Engineered brain tissue
Borrowing from microfabrication techniques used in the semiconductor industry, MIT and Harvard Medical School (HMS) engineers have developed what they say is a simple and inexpensive way to create three-dimensional brain tissues in a lab dish.
The technique yields tissue constructs that closely mimic the cellular composition of those in the living brain, the researchers said, which allows scientists to study how neurons form connections and to predict how cells from individual patients might respond to different drugs and paves the way for developing bioengineered implants to replace damaged tissue for organ systems.
Although researchers have had some success growing artificial tissues such as liver or kidney, the brain presents some unique challenges such as the spatial heterogeneity — there are so many kinds of cells, and they have intricate wiring.
Brain tissue includes many types of neurons, including inhibitory and excitatory neurons, as well as supportive cells such as glial cells. All of these cells occur at specific ratios and in specific locations. To mimic this architectural complexity in their engineered tissues, the researchers embedded a mixture of brain cells taken from the primary cortex of rats into sheets of hydrogel. They also included components of the extracellular matrix, which provides structural support and helps regulate cell behavior.
Those sheets were then stacked in layers, which can be sealed together using light to crosslink hydrogels. By covering layers of gels with plastic photomasks of varying shapes, the researchers could control how much of the gel was exposed to light, thus controlling the 3-D shape of the multilayer tissue construct.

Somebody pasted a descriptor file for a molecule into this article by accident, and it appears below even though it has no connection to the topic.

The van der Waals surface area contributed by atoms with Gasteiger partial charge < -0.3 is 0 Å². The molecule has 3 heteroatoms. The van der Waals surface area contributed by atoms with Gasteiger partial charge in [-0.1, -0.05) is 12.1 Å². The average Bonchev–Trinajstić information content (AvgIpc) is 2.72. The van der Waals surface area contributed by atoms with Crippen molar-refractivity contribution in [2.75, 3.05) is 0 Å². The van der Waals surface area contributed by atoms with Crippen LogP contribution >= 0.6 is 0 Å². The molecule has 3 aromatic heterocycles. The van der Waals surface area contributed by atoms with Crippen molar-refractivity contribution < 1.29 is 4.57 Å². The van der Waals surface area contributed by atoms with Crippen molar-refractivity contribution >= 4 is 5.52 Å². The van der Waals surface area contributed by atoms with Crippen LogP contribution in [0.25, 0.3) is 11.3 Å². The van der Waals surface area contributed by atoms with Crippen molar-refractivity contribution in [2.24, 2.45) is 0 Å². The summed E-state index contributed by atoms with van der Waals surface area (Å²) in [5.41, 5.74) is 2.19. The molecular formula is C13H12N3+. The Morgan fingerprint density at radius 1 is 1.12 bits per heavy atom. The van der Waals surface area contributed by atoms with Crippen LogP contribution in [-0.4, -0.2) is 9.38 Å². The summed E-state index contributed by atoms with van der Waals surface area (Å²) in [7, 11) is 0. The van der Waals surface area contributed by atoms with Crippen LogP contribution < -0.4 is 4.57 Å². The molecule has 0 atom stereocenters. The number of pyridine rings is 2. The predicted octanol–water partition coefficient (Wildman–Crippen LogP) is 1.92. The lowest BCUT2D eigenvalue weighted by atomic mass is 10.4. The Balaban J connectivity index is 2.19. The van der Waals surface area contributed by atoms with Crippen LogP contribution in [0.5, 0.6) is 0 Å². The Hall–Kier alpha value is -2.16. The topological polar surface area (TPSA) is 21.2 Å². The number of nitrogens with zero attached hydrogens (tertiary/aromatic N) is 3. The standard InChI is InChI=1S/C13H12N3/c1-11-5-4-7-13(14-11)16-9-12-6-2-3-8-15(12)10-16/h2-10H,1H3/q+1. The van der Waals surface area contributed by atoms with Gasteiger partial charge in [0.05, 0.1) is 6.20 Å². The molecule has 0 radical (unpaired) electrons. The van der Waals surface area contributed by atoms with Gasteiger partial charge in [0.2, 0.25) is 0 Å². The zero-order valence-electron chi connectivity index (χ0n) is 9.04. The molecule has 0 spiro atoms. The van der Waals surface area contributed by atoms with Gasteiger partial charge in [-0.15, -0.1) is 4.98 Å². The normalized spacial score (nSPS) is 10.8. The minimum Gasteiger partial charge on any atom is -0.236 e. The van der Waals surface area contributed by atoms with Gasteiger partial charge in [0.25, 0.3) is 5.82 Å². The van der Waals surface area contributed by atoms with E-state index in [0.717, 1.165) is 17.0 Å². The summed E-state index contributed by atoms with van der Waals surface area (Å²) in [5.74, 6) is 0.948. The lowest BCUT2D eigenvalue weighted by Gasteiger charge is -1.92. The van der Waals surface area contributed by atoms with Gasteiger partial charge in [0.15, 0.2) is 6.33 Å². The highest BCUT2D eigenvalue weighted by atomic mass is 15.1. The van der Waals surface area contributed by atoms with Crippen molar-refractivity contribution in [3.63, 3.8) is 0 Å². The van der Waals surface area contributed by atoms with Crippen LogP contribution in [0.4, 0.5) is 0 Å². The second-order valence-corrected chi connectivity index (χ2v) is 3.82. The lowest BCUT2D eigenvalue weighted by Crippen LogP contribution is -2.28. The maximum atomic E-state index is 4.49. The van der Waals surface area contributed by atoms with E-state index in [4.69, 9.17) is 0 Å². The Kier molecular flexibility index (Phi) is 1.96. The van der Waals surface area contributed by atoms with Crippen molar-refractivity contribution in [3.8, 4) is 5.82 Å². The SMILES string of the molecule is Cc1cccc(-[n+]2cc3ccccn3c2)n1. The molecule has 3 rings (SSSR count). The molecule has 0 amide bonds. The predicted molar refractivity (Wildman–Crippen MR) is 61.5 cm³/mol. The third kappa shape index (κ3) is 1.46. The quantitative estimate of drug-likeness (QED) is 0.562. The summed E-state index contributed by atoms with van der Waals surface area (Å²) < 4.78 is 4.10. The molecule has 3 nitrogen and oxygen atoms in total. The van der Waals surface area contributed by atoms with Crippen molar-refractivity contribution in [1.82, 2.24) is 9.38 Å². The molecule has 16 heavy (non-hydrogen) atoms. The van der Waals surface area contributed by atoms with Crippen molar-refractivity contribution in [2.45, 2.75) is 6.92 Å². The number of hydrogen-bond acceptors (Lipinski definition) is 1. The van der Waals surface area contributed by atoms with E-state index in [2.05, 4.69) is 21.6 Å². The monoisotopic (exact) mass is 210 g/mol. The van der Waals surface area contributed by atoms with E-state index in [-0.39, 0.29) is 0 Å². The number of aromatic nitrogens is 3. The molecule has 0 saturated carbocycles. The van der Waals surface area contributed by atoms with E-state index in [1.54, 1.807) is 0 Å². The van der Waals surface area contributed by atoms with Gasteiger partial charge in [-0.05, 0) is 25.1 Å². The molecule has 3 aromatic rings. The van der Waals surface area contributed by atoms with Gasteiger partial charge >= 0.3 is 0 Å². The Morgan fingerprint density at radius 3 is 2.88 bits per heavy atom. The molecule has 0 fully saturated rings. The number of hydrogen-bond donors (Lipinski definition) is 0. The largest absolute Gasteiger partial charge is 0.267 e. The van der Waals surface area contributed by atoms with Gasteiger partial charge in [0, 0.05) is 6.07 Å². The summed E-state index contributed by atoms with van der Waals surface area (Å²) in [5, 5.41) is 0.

This type of photolithography is also used to build integrated circuits onto semiconductors — a process that requires a photomask aligner machine, which costs tens of thousands of dollars. However, the team developed a much less expensive way to assemble tissues using masks made from sheets of plastic, similar to overhead transparencies, held in place with alignment pins.
The researchers believe this system is the first that includes all of the necessary features for building useful 3-D tissues: It is inexpensive, precise, and allows complex patterns to be generated. Many people could easily use this method for creating heterogeneous, complex gel structures.
Subatomic breakthrough for quantum computing
In what they say is a key step toward building a machine that promises to revolutionize computing, Princeton researchers have developed a method that they say could quickly and reliably transmit information through a computer using the power of subatomic particles. The finding could eventually allow engineers to build a working quantum computer. By using principles radically different from classical physics, quantum computers would allow mathematicians to solve problems impossible to approach with standard computers: factoring immense numbers, cracking codes or simulating molecular behavior.